Is there no danger in global war or global warming, say, because someone has always found the necessary technical and political fixes before, allowing the rest of us to ignore the problems as usual? Dangerous assumption! Is there always growth (let alone exponential and especially double exponential growth) of an economy, population or product? No!

      Even if computation power forever expands at its current rate (perhaps even with a double exponent), sensor and manipulators may have a vastly lower improvement rate (e.g., if their development likewise continues at their present rates, appearing almost linear), thereby becoming the bottleneck to exploring the laws and space of the universe. If not them, then some other weak link will appear (if past experience continues) – one way or another, always postponing even closely approaching Kurzweil’s singularity. Or we may bomb ourselves back to the stone age, then without even the prospect of easy to obtain oil and minerals when ready to use them once more. (If we approach the singularity too quickly, say as fast Kurzweil believes and hopes, rather than immortality, we have may even dramatically speed up our journey into oblivion!)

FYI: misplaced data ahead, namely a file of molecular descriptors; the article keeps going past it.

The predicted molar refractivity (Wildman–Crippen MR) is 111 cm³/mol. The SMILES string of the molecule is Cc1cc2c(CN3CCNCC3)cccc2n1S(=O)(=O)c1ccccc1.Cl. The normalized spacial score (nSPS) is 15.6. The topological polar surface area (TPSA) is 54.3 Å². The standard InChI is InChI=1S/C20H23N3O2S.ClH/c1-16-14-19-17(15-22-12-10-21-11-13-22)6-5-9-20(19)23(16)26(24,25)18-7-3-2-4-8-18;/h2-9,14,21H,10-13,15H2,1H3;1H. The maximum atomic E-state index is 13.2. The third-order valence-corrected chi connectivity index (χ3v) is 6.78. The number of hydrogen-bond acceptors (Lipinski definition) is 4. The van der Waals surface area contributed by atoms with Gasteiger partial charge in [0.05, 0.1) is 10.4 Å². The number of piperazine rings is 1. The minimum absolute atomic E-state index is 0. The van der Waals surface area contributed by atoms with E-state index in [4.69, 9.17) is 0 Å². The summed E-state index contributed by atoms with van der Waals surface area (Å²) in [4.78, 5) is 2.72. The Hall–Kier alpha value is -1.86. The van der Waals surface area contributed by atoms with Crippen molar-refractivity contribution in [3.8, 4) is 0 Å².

• David Wood says:

        John, are you aware of Kurzweil’s specific process for reaching his target dates? I’m not talking about a general process or things like the log-log graphs, I’m talking about the specific mathematical process used to reach specific date ranges for AGI. I’m looking for a comprehensive mathematical formula he is using for that, if any such thing exists. I pretty much know how he derives projections for things like the increase of solar power electrical generation, but not about AGI. Guess I should just email him and ask straight out.

        As to our species’ oblivion, I think we can look at the trajectory of the rise in complexity of biological life as a comforting analogy to be confident of our species continued existence. Did bacteria go extinct when eukaryotes came into being, or when multicellular life began? Did all less intelligent species start going extinct when the first creature with a cerebral cortex emerged? No. Some specific species did get out-competed, but in the current world there are niches for the whole range of life complexity from archaebacteria to human beings.